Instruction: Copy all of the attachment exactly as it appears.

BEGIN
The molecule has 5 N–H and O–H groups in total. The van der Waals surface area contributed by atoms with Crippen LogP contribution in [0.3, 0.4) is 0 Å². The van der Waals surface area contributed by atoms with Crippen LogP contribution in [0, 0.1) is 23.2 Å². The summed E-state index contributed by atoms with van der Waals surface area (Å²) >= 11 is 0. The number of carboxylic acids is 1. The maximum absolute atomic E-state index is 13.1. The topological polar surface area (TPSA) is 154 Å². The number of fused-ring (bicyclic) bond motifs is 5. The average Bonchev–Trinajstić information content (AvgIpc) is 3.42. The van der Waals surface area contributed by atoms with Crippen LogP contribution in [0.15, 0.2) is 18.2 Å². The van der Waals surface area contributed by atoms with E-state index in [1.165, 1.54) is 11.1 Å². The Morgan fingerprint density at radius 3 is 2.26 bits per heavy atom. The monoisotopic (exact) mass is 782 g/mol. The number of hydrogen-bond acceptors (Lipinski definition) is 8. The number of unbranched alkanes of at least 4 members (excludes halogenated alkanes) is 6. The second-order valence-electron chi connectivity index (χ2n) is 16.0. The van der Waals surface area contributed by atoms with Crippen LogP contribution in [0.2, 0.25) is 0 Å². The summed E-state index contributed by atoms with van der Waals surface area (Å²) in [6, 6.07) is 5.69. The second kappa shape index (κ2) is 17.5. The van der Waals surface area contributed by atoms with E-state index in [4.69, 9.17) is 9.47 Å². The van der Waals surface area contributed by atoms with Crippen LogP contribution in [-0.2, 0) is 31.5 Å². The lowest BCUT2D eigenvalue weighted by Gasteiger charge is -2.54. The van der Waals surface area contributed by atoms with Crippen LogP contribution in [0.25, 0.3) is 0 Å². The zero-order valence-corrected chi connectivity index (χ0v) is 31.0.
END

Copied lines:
The molecule has 5 N–H and O–H groups in total. The van der Waals surface area contributed by atoms with Crippen LogP contribution in [0.3, 0.4) is 0 Å². The van der Waals surface area contributed by atoms with Crippen LogP contribution in [0, 0.1) is 23.2 Å². The summed E-state index contributed by atoms with van der Waals surface area (Å²) >= 11 is 0. The number of carboxylic acids is 1. The maximum absolute atomic E-state index is 13.1. The topological polar surface area (TPSA) is 154 Å². The number of fused-ring (bicyclic) bond motifs is 5. The average Bonchev–Trinajstić information content (AvgIpc) is 3.42. The van der Waals surface area contributed by atoms with Crippen LogP contribution in [0.15, 0.2) is 18.2 Å². The van der Waals surface area contributed by atoms with E-state index in [1.165, 1.54) is 11.1 Å². The Morgan fingerprint density at radius 3 is 2.26 bits per heavy atom. The monoisotopic (exact) mass is 782 g/mol. The number of hydrogen-bond acceptors (Lipinski definition) is 8. The number of unbranched alkanes of at least 4 members (excludes halogenated alkanes) is 6. The second-order valence-electron chi connectivity index (χ2n) is 16.0. The van der Waals surface area contributed by atoms with Crippen LogP contribution in [0.2, 0.25) is 0 Å². The summed E-state index contributed by atoms with van der Waals surface area (Å²) in [6, 6.07) is 5.69. The second kappa shape index (κ2) is 17.5. The van der Waals surface area contributed by atoms with E-state index in [4.69, 9.17) is 9.47 Å². The van der Waals surface area contributed by atoms with Crippen LogP contribution in [-0.2, 0) is 31.5 Å². The lowest BCUT2D eigenvalue weighted by Gasteiger charge is -2.54. The van der Waals surface area contributed by atoms with Crippen LogP contribution in [0.25, 0.3) is 0 Å². The zero-order valence-corrected chi connectivity index (χ0v) is 31.0.